Combatting Disease via Nanocarrier Targeted Delivery of Therapeutic DNA

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Prof. Jessica Rouge, Dept. of Chemistry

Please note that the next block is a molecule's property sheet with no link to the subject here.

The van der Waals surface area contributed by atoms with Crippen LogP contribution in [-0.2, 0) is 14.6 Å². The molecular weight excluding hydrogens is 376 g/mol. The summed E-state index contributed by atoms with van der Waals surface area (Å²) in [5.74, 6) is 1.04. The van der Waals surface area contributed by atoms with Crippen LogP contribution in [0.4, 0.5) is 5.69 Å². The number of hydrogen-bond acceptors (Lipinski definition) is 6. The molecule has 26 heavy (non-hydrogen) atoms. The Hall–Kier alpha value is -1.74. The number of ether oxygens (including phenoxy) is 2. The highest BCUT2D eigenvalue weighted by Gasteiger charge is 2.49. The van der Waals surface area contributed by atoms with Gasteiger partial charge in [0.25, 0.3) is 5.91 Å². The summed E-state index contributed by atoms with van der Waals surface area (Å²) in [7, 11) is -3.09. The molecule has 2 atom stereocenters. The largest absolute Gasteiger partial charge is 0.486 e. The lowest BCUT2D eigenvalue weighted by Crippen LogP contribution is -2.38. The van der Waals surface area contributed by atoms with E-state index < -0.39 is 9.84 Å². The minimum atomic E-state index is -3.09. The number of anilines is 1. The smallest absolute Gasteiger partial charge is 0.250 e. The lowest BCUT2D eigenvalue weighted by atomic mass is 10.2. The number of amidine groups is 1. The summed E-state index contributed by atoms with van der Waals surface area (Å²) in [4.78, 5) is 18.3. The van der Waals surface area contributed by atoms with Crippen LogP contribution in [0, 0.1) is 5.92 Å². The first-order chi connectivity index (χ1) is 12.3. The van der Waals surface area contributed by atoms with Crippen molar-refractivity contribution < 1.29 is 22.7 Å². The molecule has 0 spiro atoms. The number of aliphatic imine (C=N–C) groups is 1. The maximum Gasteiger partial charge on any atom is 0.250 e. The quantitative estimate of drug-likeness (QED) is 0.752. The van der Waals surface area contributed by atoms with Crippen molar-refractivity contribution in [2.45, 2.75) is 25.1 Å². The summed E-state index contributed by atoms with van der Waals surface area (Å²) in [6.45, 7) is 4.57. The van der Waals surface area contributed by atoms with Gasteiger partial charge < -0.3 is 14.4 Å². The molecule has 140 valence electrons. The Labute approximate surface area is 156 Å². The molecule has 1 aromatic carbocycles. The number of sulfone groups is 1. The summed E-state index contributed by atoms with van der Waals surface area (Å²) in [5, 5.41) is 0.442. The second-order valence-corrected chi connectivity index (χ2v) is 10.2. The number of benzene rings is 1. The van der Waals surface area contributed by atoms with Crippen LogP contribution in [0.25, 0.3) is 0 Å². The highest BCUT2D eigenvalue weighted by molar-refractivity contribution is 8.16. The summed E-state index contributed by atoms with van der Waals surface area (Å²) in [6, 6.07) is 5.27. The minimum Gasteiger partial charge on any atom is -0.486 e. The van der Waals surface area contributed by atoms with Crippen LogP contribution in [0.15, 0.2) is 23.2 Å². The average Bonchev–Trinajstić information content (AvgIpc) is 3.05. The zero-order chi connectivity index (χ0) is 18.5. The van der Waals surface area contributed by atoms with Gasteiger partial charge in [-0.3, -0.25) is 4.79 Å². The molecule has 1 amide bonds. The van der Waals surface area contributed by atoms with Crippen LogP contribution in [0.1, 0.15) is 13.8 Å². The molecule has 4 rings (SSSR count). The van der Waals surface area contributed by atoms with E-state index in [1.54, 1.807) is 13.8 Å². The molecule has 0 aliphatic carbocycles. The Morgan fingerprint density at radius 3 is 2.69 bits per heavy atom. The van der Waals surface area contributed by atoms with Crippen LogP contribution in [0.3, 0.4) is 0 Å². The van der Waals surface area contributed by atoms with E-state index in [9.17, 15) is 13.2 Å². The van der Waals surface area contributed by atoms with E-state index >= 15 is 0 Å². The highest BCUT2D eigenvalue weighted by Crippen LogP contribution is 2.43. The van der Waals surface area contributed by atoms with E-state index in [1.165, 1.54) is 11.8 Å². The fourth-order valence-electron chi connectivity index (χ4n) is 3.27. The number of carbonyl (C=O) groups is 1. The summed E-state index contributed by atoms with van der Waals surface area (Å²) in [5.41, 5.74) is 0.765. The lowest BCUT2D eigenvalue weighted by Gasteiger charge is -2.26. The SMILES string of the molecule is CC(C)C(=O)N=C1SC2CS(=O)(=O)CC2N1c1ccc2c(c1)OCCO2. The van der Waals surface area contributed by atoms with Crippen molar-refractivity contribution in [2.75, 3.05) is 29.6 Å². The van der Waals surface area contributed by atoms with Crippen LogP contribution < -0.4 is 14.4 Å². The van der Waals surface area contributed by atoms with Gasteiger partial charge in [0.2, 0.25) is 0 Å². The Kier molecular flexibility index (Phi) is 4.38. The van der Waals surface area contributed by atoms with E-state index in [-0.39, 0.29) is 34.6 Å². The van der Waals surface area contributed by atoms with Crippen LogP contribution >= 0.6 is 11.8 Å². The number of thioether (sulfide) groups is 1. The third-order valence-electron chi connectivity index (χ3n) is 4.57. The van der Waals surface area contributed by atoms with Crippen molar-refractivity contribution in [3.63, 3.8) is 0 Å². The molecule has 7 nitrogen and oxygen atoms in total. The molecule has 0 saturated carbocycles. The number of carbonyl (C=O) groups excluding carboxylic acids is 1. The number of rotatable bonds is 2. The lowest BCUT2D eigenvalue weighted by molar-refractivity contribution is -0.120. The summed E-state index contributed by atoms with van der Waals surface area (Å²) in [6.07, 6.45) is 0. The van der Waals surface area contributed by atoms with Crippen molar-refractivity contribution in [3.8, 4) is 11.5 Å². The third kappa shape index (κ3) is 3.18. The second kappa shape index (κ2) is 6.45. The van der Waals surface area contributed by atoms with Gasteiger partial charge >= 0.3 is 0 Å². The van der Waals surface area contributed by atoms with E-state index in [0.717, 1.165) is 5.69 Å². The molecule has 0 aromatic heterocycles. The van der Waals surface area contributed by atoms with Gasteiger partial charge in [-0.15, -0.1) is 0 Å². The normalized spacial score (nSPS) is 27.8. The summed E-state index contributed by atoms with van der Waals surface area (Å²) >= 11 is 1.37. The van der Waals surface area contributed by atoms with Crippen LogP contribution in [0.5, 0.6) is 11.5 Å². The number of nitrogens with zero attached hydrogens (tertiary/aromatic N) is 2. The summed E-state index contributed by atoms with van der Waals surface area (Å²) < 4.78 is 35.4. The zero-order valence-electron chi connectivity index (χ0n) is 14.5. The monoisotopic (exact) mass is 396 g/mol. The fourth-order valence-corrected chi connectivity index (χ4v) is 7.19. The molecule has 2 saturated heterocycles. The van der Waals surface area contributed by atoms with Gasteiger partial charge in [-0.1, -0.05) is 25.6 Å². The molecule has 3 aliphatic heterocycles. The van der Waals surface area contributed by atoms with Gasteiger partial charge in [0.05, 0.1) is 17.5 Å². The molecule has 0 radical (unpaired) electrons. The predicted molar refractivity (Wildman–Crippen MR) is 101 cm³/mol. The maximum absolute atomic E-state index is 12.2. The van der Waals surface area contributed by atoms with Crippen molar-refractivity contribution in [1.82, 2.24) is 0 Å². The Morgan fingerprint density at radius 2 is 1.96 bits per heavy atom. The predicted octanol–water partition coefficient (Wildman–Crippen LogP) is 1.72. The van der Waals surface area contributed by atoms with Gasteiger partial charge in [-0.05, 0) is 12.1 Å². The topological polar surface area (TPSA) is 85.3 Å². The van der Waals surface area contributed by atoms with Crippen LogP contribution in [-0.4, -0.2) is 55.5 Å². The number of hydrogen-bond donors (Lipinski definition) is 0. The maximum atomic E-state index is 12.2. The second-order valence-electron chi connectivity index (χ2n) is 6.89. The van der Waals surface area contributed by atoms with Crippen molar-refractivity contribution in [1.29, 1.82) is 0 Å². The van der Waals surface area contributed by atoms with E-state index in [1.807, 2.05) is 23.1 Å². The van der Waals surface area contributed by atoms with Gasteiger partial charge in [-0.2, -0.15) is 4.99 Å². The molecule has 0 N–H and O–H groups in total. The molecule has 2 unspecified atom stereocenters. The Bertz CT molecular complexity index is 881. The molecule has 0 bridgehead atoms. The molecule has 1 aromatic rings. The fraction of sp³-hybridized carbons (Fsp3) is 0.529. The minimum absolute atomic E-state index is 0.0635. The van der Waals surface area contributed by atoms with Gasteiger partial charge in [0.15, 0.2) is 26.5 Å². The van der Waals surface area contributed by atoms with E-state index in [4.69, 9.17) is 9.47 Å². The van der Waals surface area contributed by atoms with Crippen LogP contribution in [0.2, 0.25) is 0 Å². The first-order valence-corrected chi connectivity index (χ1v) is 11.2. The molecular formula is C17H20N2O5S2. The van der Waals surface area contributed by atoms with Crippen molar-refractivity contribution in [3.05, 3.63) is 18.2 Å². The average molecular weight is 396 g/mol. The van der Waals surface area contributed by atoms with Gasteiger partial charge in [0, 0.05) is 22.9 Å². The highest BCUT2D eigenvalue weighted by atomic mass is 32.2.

Therapeutic nucleic acids (TNAs) have drawn attention in the biomedical world with their capacity to treat previously undruggable hereditary diseases. While a multitude of carrier systems have been able to deliver oligonucleotides, there are still gaps in knowledge regarding the activity of nucleic acid bioconjugates as compared to free oligonucleotides and methods of efficient TNAlocalization to intracellular sites of action. Herein, the design of two types of nucleic acid nanocapsules (NANs) is described for the controlled release of free DNA in the cytosol and the nuclear import of DNA modified with a nuclear localization signal (NLS). Utilizing a biodegradable linker on the outer surface of both NAN constructs, the particles were designed to have the ability to effectively transport DNA across the cell membrane and release carrier-free DNA post-endosomal escape. To test this carrier system for specific localization of nuclear-targeted DNA-peptide bioconjugates, the initial NAN design was further functionalized to incorporate the bioconjugates. Synthesis of several intermediate particle structures for both NAN designs was achieved successfully. Moreover, the conjugation of maleimide-modified DNA to a terminal cysteine thiol of the NLS peptide was visualized using a gel shift assay. So far, results indicate that the conjugation of amine-modified DNA or DNA-peptide conjugate to the carboxy-functionalized nanoparticle core is yet to be optimized. Overall, this work presents the challenge and value in investigating combinations of compatible conjugation chemistries to create a safe and effective carrier for the bioresponsive release of therapeutic cargo.


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